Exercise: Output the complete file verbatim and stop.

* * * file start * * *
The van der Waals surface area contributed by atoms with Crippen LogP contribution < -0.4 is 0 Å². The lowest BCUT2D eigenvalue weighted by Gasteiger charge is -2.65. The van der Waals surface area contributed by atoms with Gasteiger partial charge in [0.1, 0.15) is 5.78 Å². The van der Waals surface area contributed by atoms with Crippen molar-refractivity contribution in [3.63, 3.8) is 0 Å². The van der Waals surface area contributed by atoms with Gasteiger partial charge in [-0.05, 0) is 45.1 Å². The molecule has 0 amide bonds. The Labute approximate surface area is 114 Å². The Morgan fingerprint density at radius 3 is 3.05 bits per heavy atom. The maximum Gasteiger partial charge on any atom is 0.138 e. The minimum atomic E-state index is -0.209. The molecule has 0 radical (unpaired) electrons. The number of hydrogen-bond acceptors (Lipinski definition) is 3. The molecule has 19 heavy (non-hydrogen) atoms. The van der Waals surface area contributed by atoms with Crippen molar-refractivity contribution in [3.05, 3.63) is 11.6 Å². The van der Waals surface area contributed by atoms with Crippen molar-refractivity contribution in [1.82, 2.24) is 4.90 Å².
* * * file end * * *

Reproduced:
The van der Waals surface area contributed by atoms with Crippen LogP contribution < -0.4 is 0 Å². The lowest BCUT2D eigenvalue weighted by Gasteiger charge is -2.65. The van der Waals surface area contributed by atoms with Gasteiger partial charge in [0.1, 0.15) is 5.78 Å². The van der Waals surface area contributed by atoms with Crippen molar-refractivity contribution in [3.63, 3.8) is 0 Å². The van der Waals surface area contributed by atoms with Gasteiger partial charge in [-0.05, 0) is 45.1 Å². The molecule has 0 amide bonds. The Labute approximate surface area is 114 Å². The Morgan fingerprint density at radius 3 is 3.05 bits per heavy atom. The maximum Gasteiger partial charge on any atom is 0.138 e. The minimum atomic E-state index is -0.209. The molecule has 0 radical (unpaired) electrons. The number of hydrogen-bond acceptors (Lipinski definition) is 3. The molecule has 19 heavy (non-hydrogen) atoms. The van der Waals surface area contributed by atoms with Crippen molar-refractivity contribution in [3.05, 3.63) is 11.6 Å². The van der Waals surface area contributed by atoms with Crippen molar-refractivity contribution in [1.82, 2.24) is 4.90 Å².